President Donald Trump on Tuesday signed an executive order curbing the federal government’s enforcement of climate regulations, a move that represents a sharp reversal from his predecessor’s position.
The Obama administration put in place a number of programs that attempted to address the impact of climate change, including rising sea levels and temperatures.
Trump said those actions harmed American businesses.
“With today’s executive action, I am taking historic steps to lift the restrictions on American energy, to reverse government intrusion and to cancel job-killing regulations,” he said at an event marking the signing of the executive order.
Here’s a look at six climate change policies affected by Trump’s executive orders:
Climate Action Plan
This 2013 plan rolled out by President Barack Obama focused on three areas: cutting carbon pollution in America, preparing infrastructure for the impact of climate change and making the United States a global leader on efforts to combat climate change.
It also called for reduction of greenhouse gases, a strategy on methane and a commitment to protect forests.
Trump’s executive order rescinded the plan.
Executive order on climate change
Obama instructed the federal government to prepare for the impact of climate change in a 2013 executive order.
It created a Council on Climate Preparedness and Resilience, charged with overseeing such a national effort. The council was made up of representatives from across the federal government to work with a task force of state, local and tribal leadership also created by Obama’s order.
On Tuesday, Trump revoked Obama’s executive order.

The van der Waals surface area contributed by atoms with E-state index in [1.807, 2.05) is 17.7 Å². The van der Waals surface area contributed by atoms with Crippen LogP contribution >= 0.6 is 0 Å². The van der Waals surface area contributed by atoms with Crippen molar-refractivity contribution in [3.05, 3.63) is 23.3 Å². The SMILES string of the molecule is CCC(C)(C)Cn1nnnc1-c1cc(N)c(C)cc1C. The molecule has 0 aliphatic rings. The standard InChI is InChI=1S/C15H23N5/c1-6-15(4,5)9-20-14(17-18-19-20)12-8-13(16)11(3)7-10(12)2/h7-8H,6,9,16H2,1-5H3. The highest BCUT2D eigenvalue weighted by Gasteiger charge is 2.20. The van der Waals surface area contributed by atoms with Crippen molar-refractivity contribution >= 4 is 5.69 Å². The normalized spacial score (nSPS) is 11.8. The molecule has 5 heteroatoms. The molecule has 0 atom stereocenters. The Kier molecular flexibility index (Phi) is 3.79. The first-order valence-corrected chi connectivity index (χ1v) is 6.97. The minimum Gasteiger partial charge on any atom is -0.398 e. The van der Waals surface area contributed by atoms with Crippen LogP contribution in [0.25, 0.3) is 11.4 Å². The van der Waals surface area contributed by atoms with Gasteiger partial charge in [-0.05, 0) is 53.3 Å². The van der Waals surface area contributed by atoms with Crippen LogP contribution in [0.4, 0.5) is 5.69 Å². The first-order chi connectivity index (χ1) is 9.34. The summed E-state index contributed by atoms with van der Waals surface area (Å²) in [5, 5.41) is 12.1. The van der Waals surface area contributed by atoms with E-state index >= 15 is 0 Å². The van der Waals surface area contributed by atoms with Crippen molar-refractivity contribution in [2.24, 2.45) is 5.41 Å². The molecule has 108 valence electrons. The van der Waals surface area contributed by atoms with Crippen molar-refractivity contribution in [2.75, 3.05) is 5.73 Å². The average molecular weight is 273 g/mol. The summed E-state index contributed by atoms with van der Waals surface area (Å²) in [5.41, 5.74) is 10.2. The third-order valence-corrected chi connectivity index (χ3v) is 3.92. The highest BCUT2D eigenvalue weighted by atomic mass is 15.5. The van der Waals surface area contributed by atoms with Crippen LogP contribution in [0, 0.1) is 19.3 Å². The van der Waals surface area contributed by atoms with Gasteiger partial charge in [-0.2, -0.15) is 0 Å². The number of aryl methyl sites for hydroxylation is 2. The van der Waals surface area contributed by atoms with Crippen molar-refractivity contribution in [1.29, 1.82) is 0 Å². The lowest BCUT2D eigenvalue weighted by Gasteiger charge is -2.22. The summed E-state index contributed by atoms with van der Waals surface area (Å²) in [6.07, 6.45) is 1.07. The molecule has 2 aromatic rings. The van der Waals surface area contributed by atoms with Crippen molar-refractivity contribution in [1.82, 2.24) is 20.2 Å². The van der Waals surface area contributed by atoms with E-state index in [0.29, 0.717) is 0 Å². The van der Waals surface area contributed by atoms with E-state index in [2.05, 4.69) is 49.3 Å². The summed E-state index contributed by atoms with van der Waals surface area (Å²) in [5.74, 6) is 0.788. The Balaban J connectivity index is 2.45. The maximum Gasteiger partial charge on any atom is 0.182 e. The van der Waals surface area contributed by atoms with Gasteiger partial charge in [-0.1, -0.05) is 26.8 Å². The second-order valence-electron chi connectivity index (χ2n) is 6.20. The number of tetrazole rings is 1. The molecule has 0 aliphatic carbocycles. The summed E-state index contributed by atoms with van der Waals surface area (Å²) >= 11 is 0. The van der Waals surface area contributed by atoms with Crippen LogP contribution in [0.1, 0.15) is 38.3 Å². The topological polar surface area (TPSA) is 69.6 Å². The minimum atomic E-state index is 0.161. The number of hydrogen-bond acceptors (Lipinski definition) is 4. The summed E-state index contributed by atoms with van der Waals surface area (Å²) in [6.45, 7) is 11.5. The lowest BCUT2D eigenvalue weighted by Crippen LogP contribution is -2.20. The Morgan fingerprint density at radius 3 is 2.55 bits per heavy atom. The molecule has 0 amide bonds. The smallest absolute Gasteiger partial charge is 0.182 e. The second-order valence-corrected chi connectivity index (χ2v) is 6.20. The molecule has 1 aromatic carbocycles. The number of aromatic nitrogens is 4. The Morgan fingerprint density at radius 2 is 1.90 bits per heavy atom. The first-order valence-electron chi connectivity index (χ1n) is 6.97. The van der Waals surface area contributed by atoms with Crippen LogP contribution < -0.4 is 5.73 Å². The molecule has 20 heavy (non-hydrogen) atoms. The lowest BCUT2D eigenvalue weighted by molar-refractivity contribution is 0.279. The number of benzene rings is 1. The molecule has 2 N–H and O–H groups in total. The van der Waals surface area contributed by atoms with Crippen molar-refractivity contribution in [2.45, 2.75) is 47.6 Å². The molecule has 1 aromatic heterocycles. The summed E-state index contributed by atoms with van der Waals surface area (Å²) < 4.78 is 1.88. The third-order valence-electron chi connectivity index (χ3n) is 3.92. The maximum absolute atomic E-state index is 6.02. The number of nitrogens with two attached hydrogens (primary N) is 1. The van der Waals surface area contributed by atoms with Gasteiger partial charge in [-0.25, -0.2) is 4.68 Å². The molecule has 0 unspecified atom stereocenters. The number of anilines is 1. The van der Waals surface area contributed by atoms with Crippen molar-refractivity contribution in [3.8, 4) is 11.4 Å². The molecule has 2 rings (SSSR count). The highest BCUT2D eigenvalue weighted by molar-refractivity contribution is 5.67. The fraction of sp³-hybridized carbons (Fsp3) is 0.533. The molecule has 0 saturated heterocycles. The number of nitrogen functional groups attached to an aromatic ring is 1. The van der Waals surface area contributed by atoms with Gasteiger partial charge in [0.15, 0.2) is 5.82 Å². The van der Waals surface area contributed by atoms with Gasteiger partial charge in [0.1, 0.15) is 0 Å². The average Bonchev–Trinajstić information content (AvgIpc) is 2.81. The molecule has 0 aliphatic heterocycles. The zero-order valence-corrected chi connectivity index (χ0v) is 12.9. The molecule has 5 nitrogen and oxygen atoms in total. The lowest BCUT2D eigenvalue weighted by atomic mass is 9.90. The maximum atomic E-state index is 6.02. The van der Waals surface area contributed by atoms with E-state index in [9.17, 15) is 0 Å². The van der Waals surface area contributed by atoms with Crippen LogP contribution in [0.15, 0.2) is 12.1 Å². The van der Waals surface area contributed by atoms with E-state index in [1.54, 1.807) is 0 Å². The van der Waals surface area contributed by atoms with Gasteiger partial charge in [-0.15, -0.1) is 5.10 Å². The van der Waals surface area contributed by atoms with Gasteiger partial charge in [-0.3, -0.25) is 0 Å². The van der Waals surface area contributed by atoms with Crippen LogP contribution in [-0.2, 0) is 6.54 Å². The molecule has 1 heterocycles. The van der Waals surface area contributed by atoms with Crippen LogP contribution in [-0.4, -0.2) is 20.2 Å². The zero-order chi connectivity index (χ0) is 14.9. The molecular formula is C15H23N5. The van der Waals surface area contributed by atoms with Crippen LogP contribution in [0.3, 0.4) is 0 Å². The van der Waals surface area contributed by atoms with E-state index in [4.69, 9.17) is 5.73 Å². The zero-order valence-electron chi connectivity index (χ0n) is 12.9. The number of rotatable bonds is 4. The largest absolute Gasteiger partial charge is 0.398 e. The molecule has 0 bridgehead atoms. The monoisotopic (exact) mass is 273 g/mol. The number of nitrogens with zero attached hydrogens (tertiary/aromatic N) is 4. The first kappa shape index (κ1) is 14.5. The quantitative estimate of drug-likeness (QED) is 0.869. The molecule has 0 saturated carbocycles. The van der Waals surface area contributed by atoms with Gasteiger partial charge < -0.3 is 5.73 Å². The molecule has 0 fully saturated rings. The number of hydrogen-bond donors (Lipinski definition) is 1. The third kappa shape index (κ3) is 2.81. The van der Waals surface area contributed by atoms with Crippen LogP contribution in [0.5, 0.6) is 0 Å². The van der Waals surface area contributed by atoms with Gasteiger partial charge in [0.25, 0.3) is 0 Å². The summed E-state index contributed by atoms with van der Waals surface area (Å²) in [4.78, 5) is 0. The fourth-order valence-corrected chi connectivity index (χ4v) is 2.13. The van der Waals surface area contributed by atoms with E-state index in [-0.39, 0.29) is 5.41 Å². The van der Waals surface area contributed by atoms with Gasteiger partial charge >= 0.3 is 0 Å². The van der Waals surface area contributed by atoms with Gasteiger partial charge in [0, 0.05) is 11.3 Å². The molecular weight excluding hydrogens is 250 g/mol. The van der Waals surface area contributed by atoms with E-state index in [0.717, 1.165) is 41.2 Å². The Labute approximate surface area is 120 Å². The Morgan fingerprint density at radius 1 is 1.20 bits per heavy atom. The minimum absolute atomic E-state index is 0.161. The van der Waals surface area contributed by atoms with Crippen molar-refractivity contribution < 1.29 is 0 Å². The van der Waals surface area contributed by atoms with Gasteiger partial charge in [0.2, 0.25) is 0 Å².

Clean Power Plan
This 2015 plan limits carbon pollution from power plants.
It sets goals of reducing greenhouse emissions 32% from 2005 levels by 2030. It also requires states to meet specific carbon emission reduction standards based on their individual energy consumption and offers states incentives for early deployment of renewable energy.
The Clean Power Plan is not in effect pending a challenge in the US Court of Appeals for the District of Columbia Circuit.
Critics, including EPA Administrator Scott Pruitt, say it was the Obama “administration’s effort to kill jobs across this country through the Clean Power Plan.”
Under Trump’s executive order, Pruitt is to review three of the rules in the plan and decide how to deal with them.
Moratorium on federal coal program
The Obama administration placed a moratorium on coal leasing on federal lands in 2016. The move didn’t affect leases already in effect but paused new applications.
Environmentalists had long criticized the practice, saying coal companies paid so little for their leases that the US government and taxpayers were subsidizing coal production, which harmed health and the environment.
The former administration wanted more transparency, including a public database on the carbon emitted from fossil fuels developed on public lands.
Trump ordered Secretary of the Interior Ryan Zinke to lift the moratorium.
“My administration is putting an end to the war on coal,” Trump said.
Climate change’s ‘growing threat to national security’
This presidential memo in 2016 outlined the “growing threat to national security” that climate change poses.
It stated that federal government policy was “to ensure that the current impacts of climate change, and those anticipated in the coming decades, be identified and considered” in terms of national security policies and plans.
That memo and two others were revoked Tuesday.
Waters of the United States
This 2015 rule put the Environmental Protection Agency in charge of protecting streams and wetlands, with the aim of protecting water sources from “pollution and degradation,” according to an EPA statement at the time. It gives the government the authority to protect ponds and other small bodies of water from pollution.
Trump signed an executive order in February calling for a review of the rule.
“The EPA’s so-called ‘Waters of the United States’ rule is one of the worst examples of federal regulation,” he said on February 28, calling it “very destructive and horrible.”
There was no mention of the rule or review by Trump on Tuesday but he said the measures he was taking enhance the environment.
“This will allow the EPA to focus on its primary mission of protecting our air and protecting our water,” he said.